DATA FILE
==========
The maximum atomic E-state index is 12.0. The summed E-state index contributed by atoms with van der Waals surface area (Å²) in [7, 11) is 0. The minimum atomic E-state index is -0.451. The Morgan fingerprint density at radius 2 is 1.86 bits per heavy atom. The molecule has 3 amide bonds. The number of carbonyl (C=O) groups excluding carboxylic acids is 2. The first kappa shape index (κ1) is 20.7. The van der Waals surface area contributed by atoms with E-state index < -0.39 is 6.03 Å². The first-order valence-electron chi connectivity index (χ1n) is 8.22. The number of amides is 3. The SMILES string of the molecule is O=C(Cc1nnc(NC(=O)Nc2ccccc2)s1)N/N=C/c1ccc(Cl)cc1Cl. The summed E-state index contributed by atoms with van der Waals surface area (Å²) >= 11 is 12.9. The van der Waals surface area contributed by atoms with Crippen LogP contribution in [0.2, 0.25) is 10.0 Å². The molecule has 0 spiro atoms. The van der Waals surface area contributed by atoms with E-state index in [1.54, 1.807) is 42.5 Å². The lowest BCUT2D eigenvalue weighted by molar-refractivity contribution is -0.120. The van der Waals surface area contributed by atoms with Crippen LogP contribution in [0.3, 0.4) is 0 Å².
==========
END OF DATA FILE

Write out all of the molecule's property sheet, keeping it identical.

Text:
The maximum atomic E-state index is 12.0. The summed E-state index contributed by atoms with van der Waals surface area (Å²) in [7, 11) is 0. The minimum atomic E-state index is -0.451. The Morgan fingerprint density at radius 2 is 1.86 bits per heavy atom. The molecule has 3 amide bonds. The number of carbonyl (C=O) groups excluding carboxylic acids is 2. The first kappa shape index (κ1) is 20.7. The van der Waals surface area contributed by atoms with E-state index < -0.39 is 6.03 Å². The first-order valence-electron chi connectivity index (χ1n) is 8.22. The number of amides is 3. The SMILES string of the molecule is O=C(Cc1nnc(NC(=O)Nc2ccccc2)s1)N/N=C/c1ccc(Cl)cc1Cl. The summed E-state index contributed by atoms with van der Waals surface area (Å²) >= 11 is 12.9. The van der Waals surface area contributed by atoms with Crippen LogP contribution in [0.2, 0.25) is 10.0 Å². The molecule has 0 spiro atoms. The van der Waals surface area contributed by atoms with E-state index in [1.54, 1.807) is 42.5 Å². The lowest BCUT2D eigenvalue weighted by molar-refractivity contribution is -0.120. The van der Waals surface area contributed by atoms with Crippen LogP contribution in [0.3, 0.4) is 0 Å².